You can also find that your property's grant was for only FIVE YEARS so that the terms or level of service may change in five years. But most of them I see by long standing private property companies are more like 20 years. And some are NON-PROFIT.

99% sure this guy knows EXACTLY how it works, unless his kids got him into there and kept him in the dark about where he was even living LOL.

It IS possible. Most places look like "normal" housing with the word "senior" thrown in occasionally.

Last edited by runswithscissors; 02-16-2018 at 05:18 AM..
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Old 02-16-2018, 06:05 AM
 
Location: DFW - Coppell / Las Colinas
32,019 posts, read 36,668,383 times
Reputation: 38660
Quote:
Originally Posted by NoMoreSnowForMe View Post

i do agree with whoever it was that mentioned men looking for a sugar momma, or caregiver. I think it was RunsWithScissors. I do think this is true. Creepy, but true.
I'm single, available and willing to relocate. How much did you say you were worth?
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Old 02-16-2018, 06:15 AM
 
Location: R.I.
980 posts, read 607,104 times
Reputation: 4258
Quote:
Originally Posted by runswithscissors View Post
A studio/efficiency.

When you apply/get accepted into that arrangement, you get to pick a studio or one bedroom or whatever. Some even have 3 floor plans of efficiency layouts. Different layouts or square footage may be larger.

For example, it might not be a new building and some used to be all efficiencies when the property was purchased under the Low-Income Housing Tax Credit (LIHTC) program....and the owners got a HUD grant so you can't vary the layouts all that much. Like a former nursing home or something. Some used to be a one bedroom with a den or dining room and the new owners make it a two bedroom. Some properties may go to the trouble of combining TWO units into one or just do nothing and leave it as is. AND BONUS sometime all utilities are included. Sometimes even cable or a cheap rate like $10.00 per month.

Now it depends on which type of grant the place got from HUD but basically:

The properties have a certain amount of units in each category of rent, too, usually.

There's a formula with your income and the property rates. For example they may have X amount at 30% of income, then 50%, then 80% or market rates. The rates are based on Median Area Income. So the guy COULD move to a different county and afford a one bedroom, perhaps.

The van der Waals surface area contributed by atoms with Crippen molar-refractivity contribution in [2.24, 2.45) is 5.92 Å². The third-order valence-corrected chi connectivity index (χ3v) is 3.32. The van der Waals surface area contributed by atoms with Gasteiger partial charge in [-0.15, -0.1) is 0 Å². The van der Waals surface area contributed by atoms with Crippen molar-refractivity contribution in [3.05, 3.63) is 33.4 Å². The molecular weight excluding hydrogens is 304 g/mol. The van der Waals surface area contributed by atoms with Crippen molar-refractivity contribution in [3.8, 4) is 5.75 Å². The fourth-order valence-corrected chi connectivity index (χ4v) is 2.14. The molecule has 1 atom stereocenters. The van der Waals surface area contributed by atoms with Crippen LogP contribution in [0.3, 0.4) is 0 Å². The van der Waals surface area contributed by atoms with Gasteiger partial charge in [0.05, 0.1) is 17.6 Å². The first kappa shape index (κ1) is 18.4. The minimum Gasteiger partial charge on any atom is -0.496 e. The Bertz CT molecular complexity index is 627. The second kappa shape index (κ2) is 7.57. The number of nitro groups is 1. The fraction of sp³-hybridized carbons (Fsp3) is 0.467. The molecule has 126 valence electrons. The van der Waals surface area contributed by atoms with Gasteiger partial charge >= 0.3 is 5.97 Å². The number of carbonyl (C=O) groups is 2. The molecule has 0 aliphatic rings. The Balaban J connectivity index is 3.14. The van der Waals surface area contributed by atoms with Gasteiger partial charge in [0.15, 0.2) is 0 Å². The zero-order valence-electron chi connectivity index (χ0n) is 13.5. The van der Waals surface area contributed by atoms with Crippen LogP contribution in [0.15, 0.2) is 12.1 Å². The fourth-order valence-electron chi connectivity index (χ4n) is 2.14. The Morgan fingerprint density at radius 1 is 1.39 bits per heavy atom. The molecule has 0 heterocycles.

He CHOSE the very expensive county they live in.

There's one near me with $320 as the cheapest unit and it jumps to $625 for the larger one but that is an outlier in terms of drastic increase. Both super cheap compared to the market rates in my county.

The $320 has a ten year wait. The $625 one year.

A really nice complex here in FL I checked out and I didn't even know it was income restricted or what that even meant until they explained it to me. Clubhouse, pool etc. They said in their case, you can't be a penny over $x.00 per year and if you have assets, it's okay but you may be assessed a small surcharge. It depends on the grant.

Also in many, your NET WORTH doesn't matter. So it's just your income. You have to re-certify every year. I read an article that one place had three buildings and got a new grant to renovate one.

The conditions were 27K per year max income.

Some of the ladies were just over that amount but already living there for years.

They had to shuffle residents around to other buildings to keep in line with the terms of the grant!

You can also find that your property's grant was for only FIVE YEARS so that the terms or level of service may change in five years. But most of them I see by long standing private property companies are more like 20 years. And some are NON-PROFIT.

99% sure this guy knows EXACTLY how it works, unless his kids got him into there and kept him in the dark about where he was even living LOL.

It IS possible. Most places look like "normal" housing with the word "senior" thrown in occasionally.

Thanks for the info.
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Old 02-16-2018, 07:07 AM
 
Location: Mount Airy, Maryland
10,467 posts, read 5,937,726 times
Reputation: 16170
You are in a low income apartment building you both live in. To me this conversation made more sense in that environment than somebody asking you in the grocery checkout line how much take home pay you have each month.
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Old 02-16-2018, 07:17 AM
 
Location: Paranoid State
13,047 posts, read 10,452,062 times
Reputation: 15684
Quote:
Originally Posted by eliza61nyc View Post
Ok I'm going to be the outlier here. Maybe they are genuinely interested in trying to better their situation.
I understand your point. I'm affluent, and among other affluent friends, sometimes the conversation turns to investments, especially in light of the increases in the stock market since Hillary was defeated. Discussions turn to asset allocation strategies, risk tolerance, etc. Sometimes it turns to discussion of investments in individual corporations or with specific asset managers. Sometimes it is about the mechanics of being a landlord, or maintaining a many-decades-old classic car. Sometimes the discussion turns to Cryptocurrencies and if they are real.

At the same time, no one asks "how can you afford that" or "how much money do you have" -- which I sense is the gist of the OPs point.